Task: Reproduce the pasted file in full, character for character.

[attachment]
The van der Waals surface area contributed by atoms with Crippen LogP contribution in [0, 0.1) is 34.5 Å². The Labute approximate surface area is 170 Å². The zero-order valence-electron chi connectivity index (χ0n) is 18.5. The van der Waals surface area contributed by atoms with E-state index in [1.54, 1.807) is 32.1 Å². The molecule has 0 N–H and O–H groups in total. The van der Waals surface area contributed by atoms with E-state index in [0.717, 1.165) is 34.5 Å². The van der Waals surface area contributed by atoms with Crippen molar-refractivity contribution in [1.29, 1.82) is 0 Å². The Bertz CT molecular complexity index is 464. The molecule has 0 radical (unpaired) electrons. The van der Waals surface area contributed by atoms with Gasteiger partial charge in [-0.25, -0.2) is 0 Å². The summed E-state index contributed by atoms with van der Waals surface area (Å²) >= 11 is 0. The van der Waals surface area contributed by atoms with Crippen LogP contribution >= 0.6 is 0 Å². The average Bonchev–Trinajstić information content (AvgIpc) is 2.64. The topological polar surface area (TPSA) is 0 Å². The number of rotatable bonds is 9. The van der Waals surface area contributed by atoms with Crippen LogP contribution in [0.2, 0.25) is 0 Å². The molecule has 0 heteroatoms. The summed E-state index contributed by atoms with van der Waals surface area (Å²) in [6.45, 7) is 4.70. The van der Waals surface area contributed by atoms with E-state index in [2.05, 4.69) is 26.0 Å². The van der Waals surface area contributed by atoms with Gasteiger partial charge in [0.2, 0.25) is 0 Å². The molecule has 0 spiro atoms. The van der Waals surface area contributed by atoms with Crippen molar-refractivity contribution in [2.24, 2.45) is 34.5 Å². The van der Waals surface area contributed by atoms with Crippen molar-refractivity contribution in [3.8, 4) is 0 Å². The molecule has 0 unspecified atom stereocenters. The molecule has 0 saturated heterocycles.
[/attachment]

The van der Waals surface area contributed by atoms with Crippen LogP contribution in [0, 0.1) is 34.5 Å². The Labute approximate surface area is 170 Å². The zero-order valence-electron chi connectivity index (χ0n) is 18.5. The van der Waals surface area contributed by atoms with E-state index in [1.54, 1.807) is 32.1 Å². The molecule has 0 N–H and O–H groups in total. The van der Waals surface area contributed by atoms with E-state index in [0.717, 1.165) is 34.5 Å². The van der Waals surface area contributed by atoms with Crippen molar-refractivity contribution in [1.29, 1.82) is 0 Å². The Bertz CT molecular complexity index is 464. The molecule has 0 radical (unpaired) electrons. The van der Waals surface area contributed by atoms with Gasteiger partial charge in [-0.25, -0.2) is 0 Å². The summed E-state index contributed by atoms with van der Waals surface area (Å²) >= 11 is 0. The van der Waals surface area contributed by atoms with Crippen LogP contribution >= 0.6 is 0 Å². The average Bonchev–Trinajstić information content (AvgIpc) is 2.64. The topological polar surface area (TPSA) is 0 Å². The number of rotatable bonds is 9. The van der Waals surface area contributed by atoms with Crippen LogP contribution in [0.2, 0.25) is 0 Å². The molecule has 0 heteroatoms. The summed E-state index contributed by atoms with van der Waals surface area (Å²) in [6.45, 7) is 4.70. The van der Waals surface area contributed by atoms with E-state index in [2.05, 4.69) is 26.0 Å². The van der Waals surface area contributed by atoms with Gasteiger partial charge in [0.2, 0.25) is 0 Å². The molecule has 0 spiro atoms. The van der Waals surface area contributed by atoms with Crippen molar-refractivity contribution in [2.24, 2.45) is 34.5 Å². The van der Waals surface area contributed by atoms with Crippen molar-refractivity contribution in [3.8, 4) is 0 Å². The molecule has 0 unspecified atom stereocenters. The molecule has 0 saturated heterocycles.